Eenacted a new regulatory amendment O. Reg. 228/20, that will put non-unionized employees on Infectious Disease Emergency Leave during the COVID-19 outbreak any time their hours of work are temporarily reduced by their employer due to COVID-19. This will ensure businesses aren't forced to terminate employees after their ESA temporary layoff periods have expired.
Terminations triggered when temporary layoffs exceed the permitted length under the Employment Standards Act can result in costly payouts which, for many businesses, could be the difference between survival and closure. Under the new regulatory change to the Employment Standards Act, non-unionized employees who have had their hours reduced or eliminated because of the pandemic will be deemed to be on Infectious Disease Emergency Leave. Workers will remain employed with legal protections and be eligible for federal emergency income support programs.
An employee will be able to take infectious disease emergency leave to care for family members (listed in the legislation), along with Job-protected leave.
The act provides job protection for employees unable to work for the following reasons:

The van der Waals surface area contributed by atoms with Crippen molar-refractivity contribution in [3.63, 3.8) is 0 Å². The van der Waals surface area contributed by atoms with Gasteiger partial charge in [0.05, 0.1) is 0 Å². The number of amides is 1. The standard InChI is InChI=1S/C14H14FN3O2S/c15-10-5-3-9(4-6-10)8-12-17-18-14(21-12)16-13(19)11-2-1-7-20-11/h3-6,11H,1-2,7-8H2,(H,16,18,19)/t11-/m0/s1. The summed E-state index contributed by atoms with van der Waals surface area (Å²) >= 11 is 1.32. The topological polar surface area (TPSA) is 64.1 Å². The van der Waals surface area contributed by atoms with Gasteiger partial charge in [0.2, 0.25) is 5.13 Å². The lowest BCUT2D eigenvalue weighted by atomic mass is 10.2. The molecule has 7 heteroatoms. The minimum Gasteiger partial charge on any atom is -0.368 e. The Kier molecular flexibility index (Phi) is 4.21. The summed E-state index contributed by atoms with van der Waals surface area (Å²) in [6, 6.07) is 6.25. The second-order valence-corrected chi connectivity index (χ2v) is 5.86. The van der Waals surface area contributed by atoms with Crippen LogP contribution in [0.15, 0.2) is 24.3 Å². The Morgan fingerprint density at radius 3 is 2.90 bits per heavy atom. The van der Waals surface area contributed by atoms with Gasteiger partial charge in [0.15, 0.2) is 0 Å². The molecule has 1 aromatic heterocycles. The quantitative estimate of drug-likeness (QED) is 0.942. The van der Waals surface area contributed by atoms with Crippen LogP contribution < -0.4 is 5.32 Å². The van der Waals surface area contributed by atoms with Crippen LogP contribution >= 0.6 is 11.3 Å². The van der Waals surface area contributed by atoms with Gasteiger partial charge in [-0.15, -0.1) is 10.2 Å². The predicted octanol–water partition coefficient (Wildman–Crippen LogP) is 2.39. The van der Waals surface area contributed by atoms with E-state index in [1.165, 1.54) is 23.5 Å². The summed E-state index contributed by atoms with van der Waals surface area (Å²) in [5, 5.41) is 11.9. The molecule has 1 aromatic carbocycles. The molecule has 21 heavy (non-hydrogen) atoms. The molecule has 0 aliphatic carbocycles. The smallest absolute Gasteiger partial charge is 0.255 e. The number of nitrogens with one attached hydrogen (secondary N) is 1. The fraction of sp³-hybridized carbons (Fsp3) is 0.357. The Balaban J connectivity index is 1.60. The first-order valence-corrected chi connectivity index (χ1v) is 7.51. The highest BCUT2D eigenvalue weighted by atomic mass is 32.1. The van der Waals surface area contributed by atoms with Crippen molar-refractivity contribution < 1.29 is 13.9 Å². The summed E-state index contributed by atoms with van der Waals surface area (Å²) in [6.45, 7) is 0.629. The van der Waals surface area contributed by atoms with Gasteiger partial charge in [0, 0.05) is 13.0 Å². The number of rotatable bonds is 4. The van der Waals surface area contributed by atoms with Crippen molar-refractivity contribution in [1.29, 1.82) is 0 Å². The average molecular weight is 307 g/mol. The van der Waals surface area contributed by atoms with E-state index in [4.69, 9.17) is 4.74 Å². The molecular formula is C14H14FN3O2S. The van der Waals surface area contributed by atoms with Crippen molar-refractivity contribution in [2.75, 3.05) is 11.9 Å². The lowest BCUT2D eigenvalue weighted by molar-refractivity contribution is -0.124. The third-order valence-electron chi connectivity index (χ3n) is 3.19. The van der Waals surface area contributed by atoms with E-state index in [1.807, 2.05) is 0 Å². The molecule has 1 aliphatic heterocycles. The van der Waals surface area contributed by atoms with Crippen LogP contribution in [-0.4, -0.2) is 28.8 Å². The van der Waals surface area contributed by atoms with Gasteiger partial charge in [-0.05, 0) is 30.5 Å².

- The employee is under medical investigation, supervision or treatment for COVID-19.
- The employee is acting in accordance with an order under the Health Protection and Promotion Act.
- The employee is in isolation or quarantine in accordance with public health information or direction.
- The employer directs the employee not to work due to a concern that COVID-19 could be spread in the workplace.
- The employee needs to provide care to a person for a reason related to COVID-19 such as a school or day-care closure.
- The employee is prevented from returning to Ontario because of travel restrictions.
The act also makes it clear that an employee will not be required to provide a medical note if they need to take the leave. However, the employer may require the employee to provide other evidence that is reasonable in the circumstances, at a time that is reasonable in the circumstances. This could include such requests as a note from the daycare or for evidence that the airline cancelled a flight, but not a medical note.
Employers are required to report all occupational illnesses, including COVID-19, to the Ministry of Labour, Training and Skills Development in writing within four days. Employers are also required to notify their joint health and safety committee or a health and safety representative and a trade union, if they exist.
These measures are retroactive to January 25, 2020, the date that the first presumptive COVID-19 case was confirmed in Ontario. They will remain in place until COVID-19 is defeated.